By Mark Taylor
The river was brown.
“Top off the raft and get the stuff down to the shore while I go drop off the truck,” I told my fishing partner for the day, Brett Prettyman. “I’ll probably be back before you’re done.”
So, if conditions were more appropriate for soaking stinkbait on the bottom for catfish, why were we even bothering to do a float for trout? Because this was pretty much going to be a work meeting anyway. So, why not do it on the river? Brett is one my Trout Unlimited communications team counterparts. He is based in Utah, but was out East on a family trip.
Conveniently, there’s a pretty good trout river midway between where he was staying and where I live. Actually, Virginia’s Smith River is, in my opinion, better than pretty good. It’s a tailwater, with about 30 miles of trout water. The upper stretches have lots of small wild browns. The lower section has fewer but bigger fish. The Smith River TU chapter has for years been working closely with the Virginia Department of Game and Inland Fisheries to improve the fishery, and those efforts are taking hold.
Local officials in Martinsville and Henry County have recognized the attraction of the river, a bright spot in an area devastated by widespread closures of furniture and textile factories that were once the key driver in the region’s economy. There are riverside trails and developed canoe launch areas, complete with information and map kiosks.
Virginia’s Smith River has some nice wild brown trout. You can catch them when the water is a little off-color, but apparently not when it’s dirty brown.
In short, it’s a river and area that’s not unlike a lot of what we see out here in the East: A tailwater impacted by urban development (or, in this case, urban decay) where managers are trying to strike a balance between wild and stocked trout. So even though Brett, like the rest of the team out West, has different work priorities and focuses, I was eager to show him the river because it helps us all when we have a better understanding of issues outside of our normal purviews.
The Smith is not an easy river to fish. The browns can be frustratingly selective. Big flow swings from the bottom-release Philpott Dam upstream and the smaller Martinsville dam 20 miles below, both hydro projects, add to the challenge.
And this week there was the rain thing. We’d been getting hammered for a few days here in the mid-Atlantic. Looking at real-time USGS streamflow information that morning I held out hope. The river flows weren’t bad. Philpott generation wasn’t to start until noon and the daily Martinsville Dam surge, to account for the previous day’s slug from Philpott, was on its way down. But there are some smaller creeks that feed into the Smith, and those were the culprit. Even though the worst of the recent rains had tailed off, those creeks were still washing loads of silt into the stream.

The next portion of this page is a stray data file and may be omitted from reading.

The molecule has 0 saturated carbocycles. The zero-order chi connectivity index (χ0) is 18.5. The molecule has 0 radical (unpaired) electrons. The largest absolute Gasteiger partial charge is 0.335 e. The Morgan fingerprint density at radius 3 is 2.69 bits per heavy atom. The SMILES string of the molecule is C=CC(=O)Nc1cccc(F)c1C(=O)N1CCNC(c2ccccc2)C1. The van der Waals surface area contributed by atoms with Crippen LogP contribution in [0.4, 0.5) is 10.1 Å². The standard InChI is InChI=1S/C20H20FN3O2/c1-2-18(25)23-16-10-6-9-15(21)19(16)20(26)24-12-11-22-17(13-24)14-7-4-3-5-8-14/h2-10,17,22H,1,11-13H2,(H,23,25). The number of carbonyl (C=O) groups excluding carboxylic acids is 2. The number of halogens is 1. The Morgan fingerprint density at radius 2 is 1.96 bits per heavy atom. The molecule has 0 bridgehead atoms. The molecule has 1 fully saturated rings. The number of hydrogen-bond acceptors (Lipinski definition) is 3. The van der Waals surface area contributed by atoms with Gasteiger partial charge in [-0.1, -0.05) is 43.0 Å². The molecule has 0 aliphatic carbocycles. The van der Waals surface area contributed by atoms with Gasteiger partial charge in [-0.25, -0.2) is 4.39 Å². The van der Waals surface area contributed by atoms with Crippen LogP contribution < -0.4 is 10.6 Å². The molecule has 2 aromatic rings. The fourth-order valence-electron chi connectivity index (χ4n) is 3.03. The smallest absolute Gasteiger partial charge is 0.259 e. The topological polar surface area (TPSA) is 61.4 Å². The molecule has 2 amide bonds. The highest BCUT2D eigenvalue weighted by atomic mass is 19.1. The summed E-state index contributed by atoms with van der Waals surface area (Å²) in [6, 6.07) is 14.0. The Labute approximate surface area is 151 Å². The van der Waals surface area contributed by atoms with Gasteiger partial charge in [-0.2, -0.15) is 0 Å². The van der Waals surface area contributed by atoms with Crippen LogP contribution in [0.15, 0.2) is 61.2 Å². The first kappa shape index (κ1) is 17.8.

It’s not unlike what we see plenty of other places, such as in the upper reaches of the Chesapeake Bay watershed, where TU is hard at work tackling erosion issues on headwaters streams.
Run-off from a parking lot has created bad erosion on a Smith River bank near Martinsville, Va. The exposed concrete blocks may be fill from a long-ago construction project (The Virginia Department of Environmental Quality has been notified about this situation.)
Even though conditions looked terrible I tried to be optimistic as I pedaled my bike back to the put-in after dropping the truck. Maybe as the water levels dropped the predatory browns would be on the prowl. I hoped so because the last time Brett was out here we had an unusually terrible smallmouth day on the New River.
Well, I’m now 0-for-2 now as a guide for Brett on my home waters.
Because we weren’t distracted by fish we had more time to talk shop. It was as productive as a fishless day can be. We anglers are good at being optimists. If we weren’t, we’d quit because there are going to be difficult days. We look ahead to when things will improve, basing our optimism on memories of days when things were great. I fully expect that the next time I hit the Smith we’ll crush them. I’ll send Brett some I-told-you-it-can-be-good pictures and hope that on his next trip out this way we’ll finally get to spend more time catching fish than talking about work.
Mark Taylor is Trout Unlimited’s eastern communications director. He lives in Roanoke, Va., smack between two good tailwater trout fisheries — the Jackson and Smith rivers.